build valve (tube, to us USians) amplifiers. They seemed
    real. Today's equipment, equally good if not perhaps
    better, doesn't.

    Map reading.

    Yes you should!

    ---- Paul J. Gans
    Paul J Gans, Oct 3, 2006
  9. j

    ASAAR Guest

    I used to enjoy listening to a friend's hi-fi (mono) system,
    because the exposed power tubes in his Bogen amp produced a really
    nice violet glow. :)
    ASAAR, Oct 3, 2006
  10. j

    nailer Guest

    Been to Photokina last week.
    Sad, all fun is gone. My feeling - the industry is going down.
    Even Photokina is shrinking. That was my seventh in 28 years. Image
    taking, corrections, printing have changed significantly. Ag photo
    will stay for a while, mostly due to dedicated enthusiasts. For me it
    was cultural shock.
    nailer, Oct 3, 2006
  11. Well, if we really are witnessing "the end of 35mm", anything over $20 for a
    doorstop would be ridiculous, but Nikon and other have been clever, their
    older lenses can be used on their latest DSLRs. so these lenses command high
    prices. (as do their 35mm "classic cameras")
    The more models or "upgrades" per annum they churn out, the greater the
    Already the Nikon D50 can be picked up half-price after about 18 months
    since launch. A mint 1980's F3 will set you back $400+. A 1950's Leica 3G
    in mint condition will fetch $1500 or more.

    I know we live in a throwaway society, governed by the marketeers, but why
    should we slavishly follow their dictats?

    Dennis Pogson, Oct 3, 2006
  12. Because you forgot to amortize the cost of the film; if you actually use
    your cameras to take pictures, film runs into serious money quite quickly
    (and if you cut corners on film prices, the quality of your images is
    nowhere near even P&S digital).

    Look at it this way: every time you take, say, 100 frames with your dSLR,
    you got back the film + processing cost of at least one roll of film
    (digital users waste more frames than film users). Call that US$10. The D50
    shutter is guaranteed for what, 50,000 actuations? Assume you use 10,000 of
    those. That's US$1000 bucks in film costs you saved.

    Digital cameras are basically free, _as long as you use them_. If you don't
    use them, you're throwing away money. But they have no value as jewelry or

    David J. Littleboy
    Tokyo, Japan
    David J. Littleboy, Oct 3, 2006
  13. You are comparing apples to oranges. An F3 was once Nikon's top professional
    camera. A D50 is just an entry level camera. If you want to compare the D50,
    compare it to an F50 or compare the F3 to a D2X.

    Obviously, an F3 is a classic, so a mint one will cost you (I think $400 is a
    bit on the low side for a mint 25 year old camera).

    About a year ago I bought an F4. It was cheap enough, and people said
    that the F4 is the best Nikon camera for manual focus.

    They are right. The F3 is now sort of worthless to me. The F4 is so much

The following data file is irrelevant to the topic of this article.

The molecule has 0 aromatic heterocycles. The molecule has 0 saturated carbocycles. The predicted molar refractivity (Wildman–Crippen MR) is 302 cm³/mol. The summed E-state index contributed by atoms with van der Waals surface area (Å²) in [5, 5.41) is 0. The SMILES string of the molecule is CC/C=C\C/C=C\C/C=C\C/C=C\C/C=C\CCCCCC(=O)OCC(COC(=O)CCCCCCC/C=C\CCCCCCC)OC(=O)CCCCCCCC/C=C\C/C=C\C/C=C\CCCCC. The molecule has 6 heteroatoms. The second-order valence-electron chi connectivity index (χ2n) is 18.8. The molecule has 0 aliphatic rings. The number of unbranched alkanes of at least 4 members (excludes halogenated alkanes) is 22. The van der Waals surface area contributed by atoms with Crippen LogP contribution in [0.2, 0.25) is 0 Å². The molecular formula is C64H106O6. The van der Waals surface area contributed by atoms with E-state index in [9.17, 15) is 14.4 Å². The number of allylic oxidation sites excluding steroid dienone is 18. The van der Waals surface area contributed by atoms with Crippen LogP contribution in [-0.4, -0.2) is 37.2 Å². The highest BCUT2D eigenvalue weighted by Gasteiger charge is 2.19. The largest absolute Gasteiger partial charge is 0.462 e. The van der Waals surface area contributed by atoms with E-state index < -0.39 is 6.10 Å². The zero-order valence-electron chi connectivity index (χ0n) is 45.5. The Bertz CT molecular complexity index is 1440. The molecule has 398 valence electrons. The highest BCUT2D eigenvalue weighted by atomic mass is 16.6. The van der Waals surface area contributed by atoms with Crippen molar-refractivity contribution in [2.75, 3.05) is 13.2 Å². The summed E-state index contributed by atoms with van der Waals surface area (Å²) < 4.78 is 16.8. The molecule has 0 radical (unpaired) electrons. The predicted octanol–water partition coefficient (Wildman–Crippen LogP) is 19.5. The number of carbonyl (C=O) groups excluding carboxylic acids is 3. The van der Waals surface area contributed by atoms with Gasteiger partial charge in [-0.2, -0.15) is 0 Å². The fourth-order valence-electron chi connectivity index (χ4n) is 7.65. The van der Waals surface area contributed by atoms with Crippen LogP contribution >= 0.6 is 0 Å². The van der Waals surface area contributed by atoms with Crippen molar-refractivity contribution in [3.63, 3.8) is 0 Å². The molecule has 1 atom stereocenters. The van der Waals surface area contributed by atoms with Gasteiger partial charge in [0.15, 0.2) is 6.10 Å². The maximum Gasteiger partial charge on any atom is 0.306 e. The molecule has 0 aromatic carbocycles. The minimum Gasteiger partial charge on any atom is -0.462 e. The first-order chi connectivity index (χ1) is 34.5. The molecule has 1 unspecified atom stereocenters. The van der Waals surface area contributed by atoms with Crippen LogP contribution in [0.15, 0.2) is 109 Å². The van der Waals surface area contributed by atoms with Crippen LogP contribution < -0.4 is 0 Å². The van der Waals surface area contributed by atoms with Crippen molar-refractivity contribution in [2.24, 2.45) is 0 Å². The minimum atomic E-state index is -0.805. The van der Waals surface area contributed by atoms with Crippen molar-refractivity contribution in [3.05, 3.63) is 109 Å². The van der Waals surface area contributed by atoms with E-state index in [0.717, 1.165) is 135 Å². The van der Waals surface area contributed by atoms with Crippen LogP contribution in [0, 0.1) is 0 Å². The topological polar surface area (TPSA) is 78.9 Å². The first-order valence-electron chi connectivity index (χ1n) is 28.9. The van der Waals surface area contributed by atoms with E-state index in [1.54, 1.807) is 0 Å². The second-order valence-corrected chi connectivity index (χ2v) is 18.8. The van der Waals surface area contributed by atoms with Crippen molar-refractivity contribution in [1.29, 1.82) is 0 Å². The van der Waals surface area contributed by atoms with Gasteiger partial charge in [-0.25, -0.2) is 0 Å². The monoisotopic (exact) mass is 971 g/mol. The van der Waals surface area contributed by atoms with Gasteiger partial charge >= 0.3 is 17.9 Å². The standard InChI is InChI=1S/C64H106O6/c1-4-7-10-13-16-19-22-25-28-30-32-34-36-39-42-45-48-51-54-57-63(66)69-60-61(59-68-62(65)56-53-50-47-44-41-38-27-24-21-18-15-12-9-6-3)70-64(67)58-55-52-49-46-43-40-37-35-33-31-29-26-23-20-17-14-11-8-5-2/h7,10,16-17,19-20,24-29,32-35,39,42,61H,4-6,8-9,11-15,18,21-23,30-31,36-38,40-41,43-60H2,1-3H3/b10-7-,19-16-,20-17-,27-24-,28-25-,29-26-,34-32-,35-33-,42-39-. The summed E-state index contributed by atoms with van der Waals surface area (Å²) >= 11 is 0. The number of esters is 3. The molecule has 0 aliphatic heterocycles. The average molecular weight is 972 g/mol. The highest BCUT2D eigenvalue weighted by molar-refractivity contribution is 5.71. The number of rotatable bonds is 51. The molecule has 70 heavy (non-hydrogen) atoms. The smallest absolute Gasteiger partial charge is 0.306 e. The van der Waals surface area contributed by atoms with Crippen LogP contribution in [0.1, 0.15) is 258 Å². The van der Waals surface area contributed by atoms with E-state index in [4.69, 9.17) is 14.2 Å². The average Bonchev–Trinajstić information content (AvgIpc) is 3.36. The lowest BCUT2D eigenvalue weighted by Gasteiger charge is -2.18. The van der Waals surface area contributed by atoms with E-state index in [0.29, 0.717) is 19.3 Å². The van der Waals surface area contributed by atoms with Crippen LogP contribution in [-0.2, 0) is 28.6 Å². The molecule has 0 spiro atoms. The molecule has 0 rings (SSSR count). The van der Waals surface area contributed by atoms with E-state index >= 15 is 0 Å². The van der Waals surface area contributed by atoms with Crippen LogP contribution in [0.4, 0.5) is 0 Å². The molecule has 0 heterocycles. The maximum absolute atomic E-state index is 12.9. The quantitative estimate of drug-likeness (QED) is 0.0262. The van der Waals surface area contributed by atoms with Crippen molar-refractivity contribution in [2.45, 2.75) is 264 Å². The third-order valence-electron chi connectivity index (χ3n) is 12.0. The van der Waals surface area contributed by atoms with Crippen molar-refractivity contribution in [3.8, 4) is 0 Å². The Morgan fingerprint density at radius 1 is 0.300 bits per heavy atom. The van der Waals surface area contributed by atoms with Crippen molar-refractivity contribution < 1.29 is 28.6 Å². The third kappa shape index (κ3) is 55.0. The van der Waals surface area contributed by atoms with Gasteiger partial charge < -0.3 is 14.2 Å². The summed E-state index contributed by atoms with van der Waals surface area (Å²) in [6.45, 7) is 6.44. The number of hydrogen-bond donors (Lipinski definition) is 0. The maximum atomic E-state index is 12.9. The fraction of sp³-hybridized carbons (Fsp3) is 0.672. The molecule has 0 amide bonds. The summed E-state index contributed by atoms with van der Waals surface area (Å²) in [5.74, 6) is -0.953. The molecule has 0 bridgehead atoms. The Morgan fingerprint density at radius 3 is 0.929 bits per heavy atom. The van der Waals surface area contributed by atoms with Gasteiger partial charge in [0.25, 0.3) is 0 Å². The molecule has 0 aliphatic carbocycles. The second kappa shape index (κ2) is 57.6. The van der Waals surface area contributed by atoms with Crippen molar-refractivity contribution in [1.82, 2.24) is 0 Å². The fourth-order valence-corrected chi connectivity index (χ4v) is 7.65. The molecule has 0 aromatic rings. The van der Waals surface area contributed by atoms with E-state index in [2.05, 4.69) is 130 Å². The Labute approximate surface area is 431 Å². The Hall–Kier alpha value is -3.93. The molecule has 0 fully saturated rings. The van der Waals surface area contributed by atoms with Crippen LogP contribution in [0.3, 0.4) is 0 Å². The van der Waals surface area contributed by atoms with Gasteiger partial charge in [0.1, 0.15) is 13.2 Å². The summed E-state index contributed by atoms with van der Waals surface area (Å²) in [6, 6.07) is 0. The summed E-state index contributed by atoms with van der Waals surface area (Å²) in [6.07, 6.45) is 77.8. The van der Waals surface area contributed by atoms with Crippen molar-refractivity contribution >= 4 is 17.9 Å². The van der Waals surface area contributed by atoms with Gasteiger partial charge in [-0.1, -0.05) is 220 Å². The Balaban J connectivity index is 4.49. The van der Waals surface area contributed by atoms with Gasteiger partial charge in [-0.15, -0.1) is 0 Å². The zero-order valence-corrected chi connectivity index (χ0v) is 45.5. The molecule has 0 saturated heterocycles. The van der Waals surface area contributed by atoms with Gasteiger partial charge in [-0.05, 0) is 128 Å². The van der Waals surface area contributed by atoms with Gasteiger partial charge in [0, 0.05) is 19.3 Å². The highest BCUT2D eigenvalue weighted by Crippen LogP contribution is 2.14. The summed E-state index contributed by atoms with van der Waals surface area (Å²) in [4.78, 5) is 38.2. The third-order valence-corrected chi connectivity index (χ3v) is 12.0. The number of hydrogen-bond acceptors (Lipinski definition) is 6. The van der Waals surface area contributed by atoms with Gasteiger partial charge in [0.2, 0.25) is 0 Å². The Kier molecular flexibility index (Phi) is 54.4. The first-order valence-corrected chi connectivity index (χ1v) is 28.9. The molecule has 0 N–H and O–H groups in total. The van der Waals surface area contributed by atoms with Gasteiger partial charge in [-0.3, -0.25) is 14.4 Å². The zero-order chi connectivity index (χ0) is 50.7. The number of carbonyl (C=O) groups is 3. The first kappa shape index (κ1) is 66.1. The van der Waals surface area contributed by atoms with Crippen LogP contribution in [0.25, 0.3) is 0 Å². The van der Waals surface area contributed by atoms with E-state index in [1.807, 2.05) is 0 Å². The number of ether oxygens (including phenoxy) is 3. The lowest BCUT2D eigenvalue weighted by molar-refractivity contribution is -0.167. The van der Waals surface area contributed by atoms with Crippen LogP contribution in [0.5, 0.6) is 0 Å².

It is the same thing with digital. Nikon D1 cameras are still going strong.
    But few people want to have them because the resolution is limited and the
    noise levels are not acceptable at anything other than ISO 200.

    If the D2X has the same build quality as the D1, then a D2X is likely to
    last for 10 years or more. In that time, Nikon has probably created something
    much better than the D2X.
    Philip Homburg, Oct 3, 2006
  14. j

    Scott W Guest

    30 megapixels, you are kidding right?
    35mm film does not even come close to 30 MP.

    The true is that 8MP are more then enough to kill off 35mm film, and in
    case you have
    not noticed it is doing just this.

    Scott W, Oct 3, 2006
  15. j

    Bill Funk Guest

    Obviously, we don't need to. That many do this doesn't mean we must do
    But that has no bearing on why the "classics" would become in vogue;
    instead, we can (and probably should) stick with what we have until it
    no longer works or fits our needs. There's no need to give up what we
    have to retreat into the past to resurrect "classics".
    Bill Funk, Oct 3, 2006
  16. j

    Bill Funk Guest

    True. But why then is not MF growing by leaps and bounds?
    While I'm certain MF is far better than 35mm or the current crop of
    DSLRs, even the better ones, I haven't seen much growth there.
    Bill Funk, Oct 3, 2006
  17. j

    Scott W Guest

    Very few people care about good sharp prints larger then 8 x 12, thus
    the popularity of 35mm film for so many years.

    Scott W, Oct 3, 2006
  18. j

    Bill Funk Guest

    That's the obvious answer.
    I was hoping Dave would give his answer.
    Bill Funk, Oct 3, 2006
  19. I can't imagine anyone buying a new film camera. There must be enough
    used cameras around at the moment to provide a diehard film user with an
    almost endless supply of spare parts.
    Philip Homburg, Oct 3, 2006
  20. Indeed ... that is how I got my F100 (which I have been using much more than
    my D70).
    Thomas T. Veldhouse, Oct 3, 2006